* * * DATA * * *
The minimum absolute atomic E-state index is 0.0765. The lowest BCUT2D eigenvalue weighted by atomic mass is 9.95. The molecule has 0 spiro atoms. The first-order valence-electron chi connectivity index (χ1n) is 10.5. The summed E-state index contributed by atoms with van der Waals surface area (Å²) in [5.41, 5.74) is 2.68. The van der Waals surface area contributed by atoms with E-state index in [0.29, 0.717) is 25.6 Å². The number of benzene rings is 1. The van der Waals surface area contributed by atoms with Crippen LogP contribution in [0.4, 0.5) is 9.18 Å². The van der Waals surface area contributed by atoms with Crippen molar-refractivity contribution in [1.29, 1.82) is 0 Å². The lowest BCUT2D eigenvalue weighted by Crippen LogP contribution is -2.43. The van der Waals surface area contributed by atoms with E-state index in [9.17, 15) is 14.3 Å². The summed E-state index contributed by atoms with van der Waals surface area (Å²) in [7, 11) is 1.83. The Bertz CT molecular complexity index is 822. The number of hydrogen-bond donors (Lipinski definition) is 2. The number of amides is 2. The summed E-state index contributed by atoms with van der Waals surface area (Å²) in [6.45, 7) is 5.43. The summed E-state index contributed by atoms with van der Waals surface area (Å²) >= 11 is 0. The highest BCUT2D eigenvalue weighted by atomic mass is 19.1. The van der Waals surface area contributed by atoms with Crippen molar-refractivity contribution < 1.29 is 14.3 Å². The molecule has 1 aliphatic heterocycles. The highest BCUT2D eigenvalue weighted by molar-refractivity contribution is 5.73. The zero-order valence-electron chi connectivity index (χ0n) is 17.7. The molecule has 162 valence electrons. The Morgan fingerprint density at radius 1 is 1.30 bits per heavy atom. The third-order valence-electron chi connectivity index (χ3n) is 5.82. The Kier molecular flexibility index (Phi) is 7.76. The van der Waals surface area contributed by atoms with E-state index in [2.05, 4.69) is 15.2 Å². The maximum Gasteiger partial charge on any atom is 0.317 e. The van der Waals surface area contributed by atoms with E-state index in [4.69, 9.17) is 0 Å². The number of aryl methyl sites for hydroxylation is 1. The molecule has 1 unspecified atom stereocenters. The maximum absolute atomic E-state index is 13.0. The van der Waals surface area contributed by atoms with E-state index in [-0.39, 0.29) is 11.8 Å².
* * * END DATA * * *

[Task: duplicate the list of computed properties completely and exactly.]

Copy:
The minimum absolute atomic E-state index is 0.0765. The lowest BCUT2D eigenvalue weighted by atomic mass is 9.95. The molecule has 0 spiro atoms. The first-order valence-electron chi connectivity index (χ1n) is 10.5. The summed E-state index contributed by atoms with van der Waals surface area (Å²) in [5.41, 5.74) is 2.68. The van der Waals surface area contributed by atoms with E-state index in [0.29, 0.717) is 25.6 Å². The number of benzene rings is 1. The van der Waals surface area contributed by atoms with Crippen LogP contribution in [0.4, 0.5) is 9.18 Å². The van der Waals surface area contributed by atoms with Crippen molar-refractivity contribution in [1.29, 1.82) is 0 Å². The lowest BCUT2D eigenvalue weighted by Crippen LogP contribution is -2.43. The van der Waals surface area contributed by atoms with E-state index in [9.17, 15) is 14.3 Å². The summed E-state index contributed by atoms with van der Waals surface area (Å²) in [7, 11) is 1.83. The Bertz CT molecular complexity index is 822. The number of hydrogen-bond donors (Lipinski definition) is 2. The number of amides is 2. The summed E-state index contributed by atoms with van der Waals surface area (Å²) in [6.45, 7) is 5.43. The summed E-state index contributed by atoms with van der Waals surface area (Å²) >= 11 is 0. The highest BCUT2D eigenvalue weighted by atomic mass is 19.1. The van der Waals surface area contributed by atoms with Crippen molar-refractivity contribution < 1.29 is 14.3 Å². The molecule has 1 aliphatic heterocycles. The highest BCUT2D eigenvalue weighted by molar-refractivity contribution is 5.73. The zero-order valence-electron chi connectivity index (χ0n) is 17.7. The molecule has 162 valence electrons. The Morgan fingerprint density at radius 1 is 1.30 bits per heavy atom. The third-order valence-electron chi connectivity index (χ3n) is 5.82. The Kier molecular flexibility index (Phi) is 7.76. The van der Waals surface area contributed by atoms with E-state index in [2.05, 4.69) is 15.2 Å². The maximum Gasteiger partial charge on any atom is 0.317 e. The van der Waals surface area contributed by atoms with E-state index in [4.69, 9.17) is 0 Å². The number of aryl methyl sites for hydroxylation is 1. The molecule has 1 unspecified atom stereocenters. The maximum absolute atomic E-state index is 13.0. The van der Waals surface area contributed by atoms with E-state index in [-0.39, 0.29) is 11.8 Å².